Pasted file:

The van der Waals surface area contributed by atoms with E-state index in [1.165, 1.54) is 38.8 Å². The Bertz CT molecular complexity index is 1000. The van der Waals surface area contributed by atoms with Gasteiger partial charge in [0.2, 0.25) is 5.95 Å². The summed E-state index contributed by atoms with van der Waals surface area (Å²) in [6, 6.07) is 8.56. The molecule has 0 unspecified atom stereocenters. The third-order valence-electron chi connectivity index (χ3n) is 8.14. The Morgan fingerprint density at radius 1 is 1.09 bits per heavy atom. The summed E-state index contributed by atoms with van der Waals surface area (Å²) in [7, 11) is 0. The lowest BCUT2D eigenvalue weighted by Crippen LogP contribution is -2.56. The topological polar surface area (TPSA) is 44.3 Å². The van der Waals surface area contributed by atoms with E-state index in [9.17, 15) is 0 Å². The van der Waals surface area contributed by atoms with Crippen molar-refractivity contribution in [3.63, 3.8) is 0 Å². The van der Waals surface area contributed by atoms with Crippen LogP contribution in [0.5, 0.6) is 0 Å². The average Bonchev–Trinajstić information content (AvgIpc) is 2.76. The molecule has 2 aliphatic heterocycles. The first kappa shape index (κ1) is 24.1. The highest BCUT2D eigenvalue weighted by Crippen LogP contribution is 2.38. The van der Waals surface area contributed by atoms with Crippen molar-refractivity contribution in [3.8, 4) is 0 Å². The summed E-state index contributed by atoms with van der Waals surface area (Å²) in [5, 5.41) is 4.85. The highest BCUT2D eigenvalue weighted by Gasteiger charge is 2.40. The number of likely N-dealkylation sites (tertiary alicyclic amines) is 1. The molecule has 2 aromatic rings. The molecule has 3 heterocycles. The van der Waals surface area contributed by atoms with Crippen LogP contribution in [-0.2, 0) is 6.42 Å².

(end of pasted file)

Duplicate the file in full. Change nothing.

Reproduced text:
The van der Waals surface area contributed by atoms with E-state index in [1.165, 1.54) is 38.8 Å². The Bertz CT molecular complexity index is 1000. The van der Waals surface area contributed by atoms with Gasteiger partial charge in [0.2, 0.25) is 5.95 Å². The summed E-state index contributed by atoms with van der Waals surface area (Å²) in [6, 6.07) is 8.56. The molecule has 0 unspecified atom stereocenters. The third-order valence-electron chi connectivity index (χ3n) is 8.14. The Morgan fingerprint density at radius 1 is 1.09 bits per heavy atom. The summed E-state index contributed by atoms with van der Waals surface area (Å²) in [7, 11) is 0. The lowest BCUT2D eigenvalue weighted by Crippen LogP contribution is -2.56. The topological polar surface area (TPSA) is 44.3 Å². The van der Waals surface area contributed by atoms with E-state index in [9.17, 15) is 0 Å². The van der Waals surface area contributed by atoms with Crippen molar-refractivity contribution in [3.63, 3.8) is 0 Å². The van der Waals surface area contributed by atoms with Crippen LogP contribution in [0.5, 0.6) is 0 Å². The average Bonchev–Trinajstić information content (AvgIpc) is 2.76. The molecule has 2 aliphatic heterocycles. The first kappa shape index (κ1) is 24.1. The highest BCUT2D eigenvalue weighted by Crippen LogP contribution is 2.38. The van der Waals surface area contributed by atoms with Crippen molar-refractivity contribution in [3.8, 4) is 0 Å². The summed E-state index contributed by atoms with van der Waals surface area (Å²) in [5, 5.41) is 4.85. The highest BCUT2D eigenvalue weighted by Gasteiger charge is 2.40. The number of likely N-dealkylation sites (tertiary alicyclic amines) is 1. The molecule has 2 aromatic rings. The molecule has 3 heterocycles. The van der Waals surface area contributed by atoms with Crippen LogP contribution in [-0.2, 0) is 6.42 Å².